AMERICA'S unskilled workers, forgotten faces in the 1992 presidential race until the riots in South Central Los Angeles, may now get the spotlight. They're less apt to get help. They make up the bottom 15 percent of the work force and have little access to power.
Their problems are chronic and tied to systemic disruptions in our economy - shifting trade patterns, uncontrolled waves of immigration, our monetary policy.
Their income lagged in the oil-embargo days of the 1970s. The unskilled also suffered in the 1980s under the tight money policies of Federal Reserve Board Chairman Paul Volcker, who tried to wring all OPEC-induced inflation from the economy. He did - but threw the US into a deeper recession in 1982 than he intended or the Reagan White House expected.
Unskilled workers are most vulnerable in a recession and in 1982 they fell more than anyone thought - and did not catch up in the boom years of the late '80s when middle-income workers had modest gains and upper incomes doubled or tripled.
Along with inflation and a recession, the unskilled faced a more serious threat - erosion of the job market. The unskilled faced not only a surplus of bad jobs but a surplus of less-skilled workers in an economy that needed skills.
That surplus includes millions of unskilled immigrants who have arrived in recent decades - many of whom are here illegally. Even new legal immigrants include more unskilled workers, often family members of immigrants already here.
Illegal workers often live in crowded, marginal housing, and bid down the wage scale in local markets. This competition for low-paid jobs feeds the rage of native blacks and Hispanics in neighborhoods like South Central Los Angeles.
Polls suggest most Americans - blacks and Hispanics alike - want illegal immigration stopped; power brokers don't.
Supply-side conservatives see immigration as an asset even if it depresses wage scales by creating a kind of third-world labor market. They argue such labor spurs growth and creates jobs for the unskilled.
Many liberals regard immigrants, legal or illegal, as tomorrow's voters. Question this political strategy and you are likely to be called a racist. Major political gains have been made in ethnic communities over the last 20 years as a result of immigration - new House seats in a half dozen states plus hundreds of local offices.
Pat Buchanan is the only presidential candidate arguing control of US borders. But he wrapped it in a sad isolationism.
Now President Bush seems ready to take a tough line on enforcing immigration. He insisted illegal aliens who rioted in Los Angeles be deported, either before or after they serve a sentence for breaking the law. Attorney General William Barr estimates a third of the 6,000 arrested for looting and rioting are illegal aliens.
Mr. Barr takes a hard line on enforcing the ban on hiring illegal aliens. He's beefed up efforts to curb the flow across US borders, through international airports, and in ports. Barr fined an Atlanta firm $1 million for hiring illegals, a record figure.
This suggests the problems the unskilled have with immigrants could become an issue in the election.
Unskilled workers had another problem in the '80s: companies that fell prey to leveraged buyout artists who sucked the assets out of firms and left behind shells burdened by junk bonds carrying high interest rates. When they couldn't make the interest payments on these bonds, firms shut down and jobs disappeared. AFL-CIO officials say 90,000 union members lost their jobs in the '80s due to mergers, buyouts, and takeovers.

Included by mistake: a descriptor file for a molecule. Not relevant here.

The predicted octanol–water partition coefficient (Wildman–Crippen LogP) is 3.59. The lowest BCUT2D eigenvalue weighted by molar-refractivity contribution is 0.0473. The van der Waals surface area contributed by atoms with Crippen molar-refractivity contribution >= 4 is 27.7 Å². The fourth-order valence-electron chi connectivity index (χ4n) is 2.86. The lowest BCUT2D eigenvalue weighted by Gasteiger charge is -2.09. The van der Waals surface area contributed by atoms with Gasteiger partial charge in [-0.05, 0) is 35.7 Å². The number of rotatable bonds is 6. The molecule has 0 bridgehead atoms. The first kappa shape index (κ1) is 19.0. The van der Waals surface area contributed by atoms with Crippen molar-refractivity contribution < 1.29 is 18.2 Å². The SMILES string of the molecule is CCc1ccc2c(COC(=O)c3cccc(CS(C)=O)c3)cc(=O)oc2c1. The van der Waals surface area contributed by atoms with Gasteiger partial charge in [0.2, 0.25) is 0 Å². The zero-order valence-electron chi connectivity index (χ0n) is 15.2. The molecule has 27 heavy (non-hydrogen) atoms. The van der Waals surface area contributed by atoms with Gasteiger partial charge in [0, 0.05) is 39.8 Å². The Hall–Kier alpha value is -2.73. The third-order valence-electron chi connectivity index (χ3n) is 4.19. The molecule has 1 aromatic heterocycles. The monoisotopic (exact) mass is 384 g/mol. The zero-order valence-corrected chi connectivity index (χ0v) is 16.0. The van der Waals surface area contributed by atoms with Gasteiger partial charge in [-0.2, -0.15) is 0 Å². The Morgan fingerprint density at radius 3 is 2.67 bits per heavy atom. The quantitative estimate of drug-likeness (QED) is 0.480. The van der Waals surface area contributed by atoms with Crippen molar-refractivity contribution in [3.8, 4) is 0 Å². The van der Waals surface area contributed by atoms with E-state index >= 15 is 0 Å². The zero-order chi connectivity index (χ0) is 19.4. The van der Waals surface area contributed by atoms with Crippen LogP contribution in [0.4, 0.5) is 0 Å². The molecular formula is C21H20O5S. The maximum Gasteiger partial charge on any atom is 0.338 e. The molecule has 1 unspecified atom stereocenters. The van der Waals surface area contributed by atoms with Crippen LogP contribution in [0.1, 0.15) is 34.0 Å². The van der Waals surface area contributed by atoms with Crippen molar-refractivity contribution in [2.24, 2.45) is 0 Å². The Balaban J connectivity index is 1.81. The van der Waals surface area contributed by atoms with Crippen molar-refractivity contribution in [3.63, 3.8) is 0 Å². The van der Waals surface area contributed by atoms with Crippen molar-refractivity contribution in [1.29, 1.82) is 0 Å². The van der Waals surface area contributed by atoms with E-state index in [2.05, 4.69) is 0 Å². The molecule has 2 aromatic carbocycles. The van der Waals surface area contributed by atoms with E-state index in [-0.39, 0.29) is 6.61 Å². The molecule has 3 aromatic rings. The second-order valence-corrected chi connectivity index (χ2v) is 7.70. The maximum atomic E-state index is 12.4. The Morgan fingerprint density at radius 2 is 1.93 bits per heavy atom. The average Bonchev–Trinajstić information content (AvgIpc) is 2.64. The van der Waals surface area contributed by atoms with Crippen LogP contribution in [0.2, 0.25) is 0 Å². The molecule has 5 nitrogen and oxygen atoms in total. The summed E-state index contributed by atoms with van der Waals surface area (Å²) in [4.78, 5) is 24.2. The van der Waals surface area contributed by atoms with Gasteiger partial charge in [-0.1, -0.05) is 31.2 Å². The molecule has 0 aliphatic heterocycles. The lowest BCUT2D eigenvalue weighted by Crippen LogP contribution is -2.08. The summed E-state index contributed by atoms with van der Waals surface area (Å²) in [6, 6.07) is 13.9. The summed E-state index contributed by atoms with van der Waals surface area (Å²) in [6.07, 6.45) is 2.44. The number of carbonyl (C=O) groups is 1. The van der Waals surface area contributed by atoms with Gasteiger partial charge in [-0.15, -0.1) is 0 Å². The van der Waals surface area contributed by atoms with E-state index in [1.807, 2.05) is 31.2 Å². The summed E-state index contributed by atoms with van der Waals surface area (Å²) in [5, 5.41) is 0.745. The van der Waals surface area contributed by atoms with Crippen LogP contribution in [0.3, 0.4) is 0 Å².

OUR trade policies often cost unskilled workers their jobs. Foreign firms dump goods on our market at below-production costs, violating GATT rules. There are legal remedies, but a market can be lost before the steps are taken to stop the dumping.
Efforts to stop dumping practices are often held up or die in the White House. The case of copper is typical. The world market for copper had collapsed, but Chile, anxious to avoid worker unrest, upped production in its mines and dumped its excess copper on the world market at below the cost of production. Mines and mills in Western states were shut down, leaving thousands of workers jobless.
The copper industry won a ruling against Chile, but cold-war priorities outweighed the copper interests. President Reagan, on the advice of the Defense and State Departments, ruled it less costly to finance the right-wing Pinochet government by letting Chile dump its copper than by sending dollars to Chile.
Now our unskilled work force faces the threat of a North American Free Trade Agreement that may send thousands of jobs to Mexico, and, it is argued, keep many potential immigrants at home. The tradeoff, NAFTA supporters say, will be an increase in our pool of skilled jobs.
There's no reason to believe our unskilled workers will be trained for the new skilled jobs, or that illegal immigration from the Pacific Rim or countries in Latin America or Africa will be stemmed if a free trade zone is set up with Mexico.
Lots of remedies have been suggested. Some say employers need a tax incentive to hire and train unskilled workers. Housing and Urban Development Secretary Jack Kemp wants enterprise zones in inner cities that offer tax incentives.
Democratic ideas include spending on public works projects, job training, housing, education. Laudable. But most unskilled workers want a steady job, a fair salary, and a safe neighborhood.